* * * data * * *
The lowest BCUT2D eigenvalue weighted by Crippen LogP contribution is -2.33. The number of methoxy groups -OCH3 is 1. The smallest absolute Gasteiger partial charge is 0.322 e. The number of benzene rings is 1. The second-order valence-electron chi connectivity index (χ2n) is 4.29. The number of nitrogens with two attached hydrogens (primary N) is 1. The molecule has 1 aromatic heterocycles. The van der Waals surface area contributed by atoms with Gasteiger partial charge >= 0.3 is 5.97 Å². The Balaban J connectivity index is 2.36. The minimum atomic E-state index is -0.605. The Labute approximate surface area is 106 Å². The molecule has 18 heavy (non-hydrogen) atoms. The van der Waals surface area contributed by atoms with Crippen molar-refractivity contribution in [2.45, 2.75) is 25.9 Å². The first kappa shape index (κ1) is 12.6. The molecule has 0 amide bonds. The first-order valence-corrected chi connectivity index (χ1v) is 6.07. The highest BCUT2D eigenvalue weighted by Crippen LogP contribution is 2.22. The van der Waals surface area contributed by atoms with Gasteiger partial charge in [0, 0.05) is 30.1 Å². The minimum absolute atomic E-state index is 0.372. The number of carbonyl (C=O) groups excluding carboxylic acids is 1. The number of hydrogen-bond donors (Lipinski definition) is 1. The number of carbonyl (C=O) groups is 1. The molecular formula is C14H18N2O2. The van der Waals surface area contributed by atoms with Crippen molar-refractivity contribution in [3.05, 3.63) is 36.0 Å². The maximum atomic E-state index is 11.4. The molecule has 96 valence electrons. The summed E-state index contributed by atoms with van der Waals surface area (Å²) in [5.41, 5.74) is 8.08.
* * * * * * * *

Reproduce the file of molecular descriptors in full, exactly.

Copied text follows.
The lowest BCUT2D eigenvalue weighted by Crippen LogP contribution is -2.33. The number of methoxy groups -OCH3 is 1. The smallest absolute Gasteiger partial charge is 0.322 e. The number of benzene rings is 1. The second-order valence-electron chi connectivity index (χ2n) is 4.29. The number of nitrogens with two attached hydrogens (primary N) is 1. The molecule has 1 aromatic heterocycles. The van der Waals surface area contributed by atoms with Gasteiger partial charge >= 0.3 is 5.97 Å². The Balaban J connectivity index is 2.36. The minimum atomic E-state index is -0.605. The Labute approximate surface area is 106 Å². The molecule has 18 heavy (non-hydrogen) atoms. The van der Waals surface area contributed by atoms with Crippen molar-refractivity contribution in [2.45, 2.75) is 25.9 Å². The first kappa shape index (κ1) is 12.6. The molecule has 0 amide bonds. The first-order valence-corrected chi connectivity index (χ1v) is 6.07. The highest BCUT2D eigenvalue weighted by Crippen LogP contribution is 2.22. The van der Waals surface area contributed by atoms with Gasteiger partial charge in [0, 0.05) is 30.1 Å². The minimum absolute atomic E-state index is 0.372. The number of carbonyl (C=O) groups excluding carboxylic acids is 1. The number of hydrogen-bond donors (Lipinski definition) is 1. The number of carbonyl (C=O) groups is 1. The molecular formula is C14H18N2O2. The van der Waals surface area contributed by atoms with Crippen molar-refractivity contribution in [3.05, 3.63) is 36.0 Å². The maximum atomic E-state index is 11.4. The molecule has 96 valence electrons. The summed E-state index contributed by atoms with van der Waals surface area (Å²) in [5.41, 5.74) is 8.08.